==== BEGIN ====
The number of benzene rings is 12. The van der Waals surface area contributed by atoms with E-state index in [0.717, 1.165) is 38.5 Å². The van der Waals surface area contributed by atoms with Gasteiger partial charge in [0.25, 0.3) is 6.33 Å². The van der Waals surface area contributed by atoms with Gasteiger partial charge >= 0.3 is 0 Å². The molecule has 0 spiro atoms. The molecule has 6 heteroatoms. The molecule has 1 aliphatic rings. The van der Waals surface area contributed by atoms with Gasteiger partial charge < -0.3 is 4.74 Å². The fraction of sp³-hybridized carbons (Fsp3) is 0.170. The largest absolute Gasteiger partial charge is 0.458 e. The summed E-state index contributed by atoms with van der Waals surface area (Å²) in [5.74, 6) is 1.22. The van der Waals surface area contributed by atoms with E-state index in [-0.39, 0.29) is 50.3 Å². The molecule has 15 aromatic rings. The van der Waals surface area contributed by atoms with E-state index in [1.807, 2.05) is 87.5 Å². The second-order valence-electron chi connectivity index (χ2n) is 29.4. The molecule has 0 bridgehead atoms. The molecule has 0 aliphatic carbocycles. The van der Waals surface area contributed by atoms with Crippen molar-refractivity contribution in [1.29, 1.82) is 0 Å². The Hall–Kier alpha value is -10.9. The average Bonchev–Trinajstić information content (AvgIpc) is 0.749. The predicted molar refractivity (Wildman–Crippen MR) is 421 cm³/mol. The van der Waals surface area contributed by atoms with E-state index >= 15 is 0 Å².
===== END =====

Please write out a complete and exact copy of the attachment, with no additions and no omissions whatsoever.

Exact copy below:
The number of benzene rings is 12. The van der Waals surface area contributed by atoms with E-state index in [0.717, 1.165) is 38.5 Å². The van der Waals surface area contributed by atoms with Gasteiger partial charge in [0.25, 0.3) is 6.33 Å². The van der Waals surface area contributed by atoms with Gasteiger partial charge >= 0.3 is 0 Å². The molecule has 0 spiro atoms. The molecule has 6 heteroatoms. The molecule has 1 aliphatic rings. The van der Waals surface area contributed by atoms with Gasteiger partial charge < -0.3 is 4.74 Å². The fraction of sp³-hybridized carbons (Fsp3) is 0.170. The largest absolute Gasteiger partial charge is 0.458 e. The summed E-state index contributed by atoms with van der Waals surface area (Å²) in [5.74, 6) is 1.22. The van der Waals surface area contributed by atoms with E-state index in [-0.39, 0.29) is 50.3 Å². The molecule has 15 aromatic rings. The van der Waals surface area contributed by atoms with E-state index in [1.807, 2.05) is 87.5 Å². The second-order valence-electron chi connectivity index (χ2n) is 29.4. The molecule has 0 bridgehead atoms. The molecule has 0 aliphatic carbocycles. The van der Waals surface area contributed by atoms with Crippen molar-refractivity contribution in [1.29, 1.82) is 0 Å². The Hall–Kier alpha value is -10.9. The average Bonchev–Trinajstić information content (AvgIpc) is 0.749. The predicted molar refractivity (Wildman–Crippen MR) is 421 cm³/mol. The van der Waals surface area contributed by atoms with E-state index >= 15 is 0 Å².